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  1. #1

    Xeon processors?

    How much better are Xeon processors than Core 2 Duo processors? What goes into the brand difference? I know that they're built on the same architecture, but I'm unsure as to which is better.

    I've got two choices, both Intel processors built on the Kentsfield Core 2 architecture. Stats seem exactly alike, except one difference: the Core 2 Duo processor has a 9x multiplier (2.4GHz), while the Xeon processor has a 8x multiplier (2.13 GHz). I really see no advantage in taking the Xeon processor, which costs more. Multiplier difference shouldn't make a big deal.

    So, anybody know what goes into the "Xeon" brand these days? The exact model numbers, by the way, are Q6600 for the Core 2 Duo and X3210 for the Xeon. Thanks everyone!
    Last edited by djbob; 05-06-2008 at 07:02 PM.

  2. #2
    Personally I really prefer Core 2 Duo instead its way better in my opinion and I think it can withstand better optimization standards and preform a heck of a lot better with larger sites.

  3. #3
    Hmm, why is that? You realize the architecture on the two processors I cited are exactly the same, right?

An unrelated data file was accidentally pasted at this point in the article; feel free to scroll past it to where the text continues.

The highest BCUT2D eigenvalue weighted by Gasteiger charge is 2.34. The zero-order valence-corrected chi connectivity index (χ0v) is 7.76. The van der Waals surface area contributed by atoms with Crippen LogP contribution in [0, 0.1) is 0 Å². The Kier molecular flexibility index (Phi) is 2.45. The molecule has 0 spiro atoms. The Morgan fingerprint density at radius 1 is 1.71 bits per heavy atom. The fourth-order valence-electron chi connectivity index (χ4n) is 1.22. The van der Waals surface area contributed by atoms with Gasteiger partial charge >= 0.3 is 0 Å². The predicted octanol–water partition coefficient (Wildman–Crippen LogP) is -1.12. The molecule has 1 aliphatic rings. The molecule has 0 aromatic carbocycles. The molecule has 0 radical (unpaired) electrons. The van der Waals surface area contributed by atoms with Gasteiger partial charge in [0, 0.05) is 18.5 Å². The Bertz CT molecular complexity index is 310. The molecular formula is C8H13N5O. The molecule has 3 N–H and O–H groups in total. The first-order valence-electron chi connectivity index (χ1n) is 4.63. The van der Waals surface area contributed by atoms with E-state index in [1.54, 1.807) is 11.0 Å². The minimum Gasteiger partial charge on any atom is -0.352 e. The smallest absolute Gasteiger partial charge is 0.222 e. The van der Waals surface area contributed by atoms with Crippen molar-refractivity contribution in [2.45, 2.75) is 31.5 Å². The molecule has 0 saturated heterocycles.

4. Xeon X3220 is currently at the same price with X3210. thus, your comparison should be based on X3220 (quad 2.4G cores, 8M L2, 1066fsb) which is an identical piece of silicon (kentsfield core) to Q6600. however, Q6600 is sold at $10~$20 cheaper than Xeon X3220 at various web outfits at this point in time....

    looking ahead, the 1333mzh FSB based Yorkfield quad-core processors, C2Q Q9300 equals Xeon X3320, and Q9450 equals Xeon X3350.

  5. #5
    Join Date
    May 2008
    According to me Core 2 Duo is preferred and better it will perform much better than xeon as per my opinion.

  6. #6
    Join Date
    Jun 2003
    London, UK
    Quote Originally Posted by bizcredit View Post
    According to me Core 2 Duo is preferred and better it will perform much better than xeon as per my opinion.
    According to me - you'll find that they're practically identical.

    Xeons may go through a more rigourous amount of testing, but perhaps that's just wishful thinking/good marketing.
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  7. #7
    Xeon, unfortunately, is just a generic brand name for "server chip". For a while, Core2Duo's were way better than Xeons because the Xeons were still P4 architecture using hyperthreading. So there are still some "Xeon" servers out there that are basically P4's with more cache.

    3000 series Xeons are basically Core2s, and have the same 775 socket. The 5000's and the 5400 tend to have larger caches than their Core2 counterparts. For example Harpetowns with 12Mb L2 cache is common on Xeons but found only on the Core2Quad Extremes.